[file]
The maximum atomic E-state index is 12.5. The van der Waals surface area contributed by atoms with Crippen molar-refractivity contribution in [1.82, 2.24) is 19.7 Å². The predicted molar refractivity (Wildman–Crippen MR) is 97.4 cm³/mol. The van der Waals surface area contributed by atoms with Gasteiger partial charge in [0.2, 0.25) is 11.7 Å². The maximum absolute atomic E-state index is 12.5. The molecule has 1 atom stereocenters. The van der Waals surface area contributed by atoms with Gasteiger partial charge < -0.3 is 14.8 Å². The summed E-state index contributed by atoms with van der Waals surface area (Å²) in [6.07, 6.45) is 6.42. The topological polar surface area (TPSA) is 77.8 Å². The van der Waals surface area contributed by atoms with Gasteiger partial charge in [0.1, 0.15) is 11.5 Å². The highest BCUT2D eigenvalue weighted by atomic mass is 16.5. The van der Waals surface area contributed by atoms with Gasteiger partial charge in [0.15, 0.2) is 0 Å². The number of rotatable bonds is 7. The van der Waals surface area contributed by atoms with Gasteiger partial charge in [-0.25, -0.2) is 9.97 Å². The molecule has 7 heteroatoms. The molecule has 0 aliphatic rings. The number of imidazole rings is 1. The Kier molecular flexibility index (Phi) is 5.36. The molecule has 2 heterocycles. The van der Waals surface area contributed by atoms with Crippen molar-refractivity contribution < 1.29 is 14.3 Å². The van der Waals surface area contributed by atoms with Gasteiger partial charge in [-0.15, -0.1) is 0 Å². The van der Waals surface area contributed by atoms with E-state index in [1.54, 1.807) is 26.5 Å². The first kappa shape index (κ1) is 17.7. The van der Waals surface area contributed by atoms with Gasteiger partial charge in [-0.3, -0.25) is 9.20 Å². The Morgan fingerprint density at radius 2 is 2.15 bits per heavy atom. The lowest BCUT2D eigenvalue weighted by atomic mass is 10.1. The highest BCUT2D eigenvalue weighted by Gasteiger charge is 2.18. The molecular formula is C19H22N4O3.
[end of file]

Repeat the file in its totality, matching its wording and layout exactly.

The maximum atomic E-state index is 12.5. The van der Waals surface area contributed by atoms with Crippen molar-refractivity contribution in [1.82, 2.24) is 19.7 Å². The predicted molar refractivity (Wildman–Crippen MR) is 97.4 cm³/mol. The van der Waals surface area contributed by atoms with Gasteiger partial charge in [0.2, 0.25) is 11.7 Å². The maximum absolute atomic E-state index is 12.5. The molecule has 1 atom stereocenters. The van der Waals surface area contributed by atoms with Gasteiger partial charge < -0.3 is 14.8 Å². The summed E-state index contributed by atoms with van der Waals surface area (Å²) in [6.07, 6.45) is 6.42. The topological polar surface area (TPSA) is 77.8 Å². The van der Waals surface area contributed by atoms with Gasteiger partial charge in [0.1, 0.15) is 11.5 Å². The highest BCUT2D eigenvalue weighted by atomic mass is 16.5. The van der Waals surface area contributed by atoms with Gasteiger partial charge in [0.15, 0.2) is 0 Å². The number of rotatable bonds is 7. The van der Waals surface area contributed by atoms with Gasteiger partial charge in [-0.25, -0.2) is 9.97 Å². The molecule has 7 heteroatoms. The molecule has 0 aliphatic rings. The number of imidazole rings is 1. The Kier molecular flexibility index (Phi) is 5.36. The molecule has 2 heterocycles. The van der Waals surface area contributed by atoms with Crippen molar-refractivity contribution < 1.29 is 14.3 Å². The van der Waals surface area contributed by atoms with Gasteiger partial charge in [-0.15, -0.1) is 0 Å². The van der Waals surface area contributed by atoms with E-state index in [1.54, 1.807) is 26.5 Å². The first kappa shape index (κ1) is 17.7. The van der Waals surface area contributed by atoms with Gasteiger partial charge in [-0.3, -0.25) is 9.20 Å². The Morgan fingerprint density at radius 2 is 2.15 bits per heavy atom. The lowest BCUT2D eigenvalue weighted by atomic mass is 10.1. The highest BCUT2D eigenvalue weighted by Gasteiger charge is 2.18. The molecular formula is C19H22N4O3.